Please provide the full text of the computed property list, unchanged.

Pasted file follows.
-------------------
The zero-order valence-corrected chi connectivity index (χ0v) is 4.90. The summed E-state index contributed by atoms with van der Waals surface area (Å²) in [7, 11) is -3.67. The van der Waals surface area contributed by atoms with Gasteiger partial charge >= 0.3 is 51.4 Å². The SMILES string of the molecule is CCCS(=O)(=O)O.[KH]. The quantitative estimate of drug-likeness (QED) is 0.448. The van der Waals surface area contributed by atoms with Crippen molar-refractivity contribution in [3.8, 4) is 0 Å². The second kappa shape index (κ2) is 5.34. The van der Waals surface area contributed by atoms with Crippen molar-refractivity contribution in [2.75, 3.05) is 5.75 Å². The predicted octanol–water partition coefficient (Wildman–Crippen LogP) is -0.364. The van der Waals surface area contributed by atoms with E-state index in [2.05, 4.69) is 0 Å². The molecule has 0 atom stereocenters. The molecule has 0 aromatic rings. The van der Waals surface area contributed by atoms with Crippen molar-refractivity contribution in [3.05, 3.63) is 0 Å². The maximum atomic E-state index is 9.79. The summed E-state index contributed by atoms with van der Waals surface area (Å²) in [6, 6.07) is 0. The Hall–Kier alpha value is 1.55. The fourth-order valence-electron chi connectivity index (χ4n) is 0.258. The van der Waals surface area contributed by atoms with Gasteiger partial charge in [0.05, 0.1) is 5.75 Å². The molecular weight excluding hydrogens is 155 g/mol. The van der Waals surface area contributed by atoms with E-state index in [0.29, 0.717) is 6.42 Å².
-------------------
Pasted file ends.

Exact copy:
The zero-order valence-corrected chi connectivity index (χ0v) is 4.90. The summed E-state index contributed by atoms with van der Waals surface area (Å²) in [7, 11) is -3.67. The van der Waals surface area contributed by atoms with Gasteiger partial charge >= 0.3 is 51.4 Å². The SMILES string of the molecule is CCCS(=O)(=O)O.[KH]. The quantitative estimate of drug-likeness (QED) is 0.448. The van der Waals surface area contributed by atoms with Crippen molar-refractivity contribution in [3.8, 4) is 0 Å². The second kappa shape index (κ2) is 5.34. The van der Waals surface area contributed by atoms with Crippen molar-refractivity contribution in [2.75, 3.05) is 5.75 Å². The predicted octanol–water partition coefficient (Wildman–Crippen LogP) is -0.364. The van der Waals surface area contributed by atoms with E-state index in [2.05, 4.69) is 0 Å². The molecule has 0 atom stereocenters. The molecule has 0 aromatic rings. The van der Waals surface area contributed by atoms with Crippen molar-refractivity contribution in [3.05, 3.63) is 0 Å². The maximum atomic E-state index is 9.79. The summed E-state index contributed by atoms with van der Waals surface area (Å²) in [6, 6.07) is 0. The Hall–Kier alpha value is 1.55. The fourth-order valence-electron chi connectivity index (χ4n) is 0.258. The van der Waals surface area contributed by atoms with Gasteiger partial charge in [0.05, 0.1) is 5.75 Å². The molecular weight excluding hydrogens is 155 g/mol. The van der Waals surface area contributed by atoms with E-state index in [0.29, 0.717) is 6.42 Å².